62 minutes | 6 months ago
Michael Hunstad - Institutional Trends in Factor Investing (S3E9)
In this episode I speak with Dr. Michael Hunstad, Head of Quantitative Strategies at Northern Trust. Our conversation centers around the four key trends Michael is seeing among institutional allocators in the factor space today. These trends are (1) the adoption of factors to manage concentration risk in market-cap weighted benchmarks, (2) a move from single- to multi-factor implementations, (3) using factors to de-risk equity exposure, and (4) a tactical tilt towards value. But Michael isn’t afraid to get in the weeds. He discusses the risks of unintended exposures at length and at one point even explains the importance of matching decay speeds of different factor signals within multi-factor implementations. For those interested both in the macro trends and the micro details of factor investing, this is not one to miss. I hope you enjoy my conversation with Dr. Michael Hunstad.
55 minutes | 6 months ago
Mads Ingwar and Martin Oberhuber - Full Stack Machine Learning (S3E8)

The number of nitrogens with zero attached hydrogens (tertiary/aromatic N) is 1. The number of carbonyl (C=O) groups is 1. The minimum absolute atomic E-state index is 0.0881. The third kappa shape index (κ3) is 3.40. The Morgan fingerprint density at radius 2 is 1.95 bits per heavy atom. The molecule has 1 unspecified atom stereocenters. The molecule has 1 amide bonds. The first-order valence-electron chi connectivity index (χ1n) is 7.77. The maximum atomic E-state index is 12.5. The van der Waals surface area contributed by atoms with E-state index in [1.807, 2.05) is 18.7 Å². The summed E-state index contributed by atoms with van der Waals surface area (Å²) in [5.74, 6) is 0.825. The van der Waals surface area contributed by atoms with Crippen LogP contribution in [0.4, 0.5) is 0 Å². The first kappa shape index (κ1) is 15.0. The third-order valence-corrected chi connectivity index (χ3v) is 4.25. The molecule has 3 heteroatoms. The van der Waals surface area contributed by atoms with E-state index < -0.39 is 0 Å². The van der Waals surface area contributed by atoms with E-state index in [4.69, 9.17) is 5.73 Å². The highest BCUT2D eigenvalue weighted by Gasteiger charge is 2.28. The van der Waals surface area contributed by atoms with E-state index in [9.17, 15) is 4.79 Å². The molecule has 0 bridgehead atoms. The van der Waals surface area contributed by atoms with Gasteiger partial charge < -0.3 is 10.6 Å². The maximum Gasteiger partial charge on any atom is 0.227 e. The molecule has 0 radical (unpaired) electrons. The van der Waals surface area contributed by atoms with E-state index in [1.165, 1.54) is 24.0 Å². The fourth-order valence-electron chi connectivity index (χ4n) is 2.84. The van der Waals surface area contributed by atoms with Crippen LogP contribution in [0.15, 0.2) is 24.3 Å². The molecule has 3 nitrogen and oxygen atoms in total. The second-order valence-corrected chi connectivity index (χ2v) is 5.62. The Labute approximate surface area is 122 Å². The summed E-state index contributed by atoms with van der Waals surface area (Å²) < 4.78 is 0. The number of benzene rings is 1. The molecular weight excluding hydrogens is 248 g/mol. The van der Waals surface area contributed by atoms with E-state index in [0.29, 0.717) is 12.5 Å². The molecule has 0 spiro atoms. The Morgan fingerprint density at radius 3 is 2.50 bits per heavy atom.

In this episode I chat with Mads Ingwar and Martin Oberhuber, co-founders of Kvasir Technologies, a systematic hedge fund powered by a full-stack application of machine learning. By full-stack I mean every layer of the process, including data ingestion, signal generation, portfolio construction, and execution, which gives us a lot to talk about. Our conversation covers topics ranging from the limitations of machine learning and hard lessons learned to how to keep up in a rapidly evolving field and thoughts about managing model risk. Given the niche knowledge in a field like machine learning, some of my favorite answers came when I asked how they might perform due diligence upon themselves or where they think other adopters of machine learning go wrong. For allocators, I think these answers are priceless. I hope you enjoy my conversation with Mads and Martin.
64 minutes | 6 months ago
Eric Crittenden - All-Weather Portfolios with Trend Following (S3E7)
My guest is Eric Crittenden, founder and Chief Investment Officer of Standpoint Funds. Eric has spent his career with trend following strategies, first at BlackStar where he managed a fund-of-funds, then at Longboard, and now at Standpoint Funds. This background makes him not only a fountain of knowledge on trend following theory, but also the operational logistics and practical considerations. In this episode our conversation ranges from the source of the trend-following premium to novel concepts for stress-testing managed futures programs. We discuss the struggles the space has faced, the evolution of CTAs, how to think about dispersion among managers, and how Eric thinks about solving for client behavior. I hope you enjoy my conversation with Eric Crittenden.
60 minutes | 6 months ago
Jeffrey Baird - Commodity Convexity (S3E6)